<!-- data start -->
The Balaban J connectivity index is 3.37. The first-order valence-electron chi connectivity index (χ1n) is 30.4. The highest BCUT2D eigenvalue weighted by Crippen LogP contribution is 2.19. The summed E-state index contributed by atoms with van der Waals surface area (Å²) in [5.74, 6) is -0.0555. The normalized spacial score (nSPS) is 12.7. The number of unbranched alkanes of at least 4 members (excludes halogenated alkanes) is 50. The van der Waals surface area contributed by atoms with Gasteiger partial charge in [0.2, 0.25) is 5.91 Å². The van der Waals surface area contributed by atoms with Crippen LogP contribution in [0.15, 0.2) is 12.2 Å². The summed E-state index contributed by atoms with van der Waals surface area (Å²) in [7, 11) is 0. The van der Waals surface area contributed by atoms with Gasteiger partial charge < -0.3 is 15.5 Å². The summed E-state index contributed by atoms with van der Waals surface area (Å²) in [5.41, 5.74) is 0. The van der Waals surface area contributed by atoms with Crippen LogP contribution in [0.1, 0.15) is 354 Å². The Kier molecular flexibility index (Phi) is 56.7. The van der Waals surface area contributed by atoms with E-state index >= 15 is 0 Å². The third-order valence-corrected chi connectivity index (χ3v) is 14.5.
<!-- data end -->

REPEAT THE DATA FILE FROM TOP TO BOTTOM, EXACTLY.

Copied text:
The Balaban J connectivity index is 3.37. The first-order valence-electron chi connectivity index (χ1n) is 30.4. The highest BCUT2D eigenvalue weighted by Crippen LogP contribution is 2.19. The summed E-state index contributed by atoms with van der Waals surface area (Å²) in [5.74, 6) is -0.0555. The normalized spacial score (nSPS) is 12.7. The number of unbranched alkanes of at least 4 members (excludes halogenated alkanes) is 50. The van der Waals surface area contributed by atoms with Gasteiger partial charge in [0.2, 0.25) is 5.91 Å². The van der Waals surface area contributed by atoms with Crippen LogP contribution in [0.15, 0.2) is 12.2 Å². The summed E-state index contributed by atoms with van der Waals surface area (Å²) in [7, 11) is 0. The van der Waals surface area contributed by atoms with Gasteiger partial charge < -0.3 is 15.5 Å². The summed E-state index contributed by atoms with van der Waals surface area (Å²) in [5.41, 5.74) is 0. The van der Waals surface area contributed by atoms with Crippen LogP contribution in [0.1, 0.15) is 354 Å². The Kier molecular flexibility index (Phi) is 56.7. The van der Waals surface area contributed by atoms with E-state index >= 15 is 0 Å². The third-order valence-corrected chi connectivity index (χ3v) is 14.5.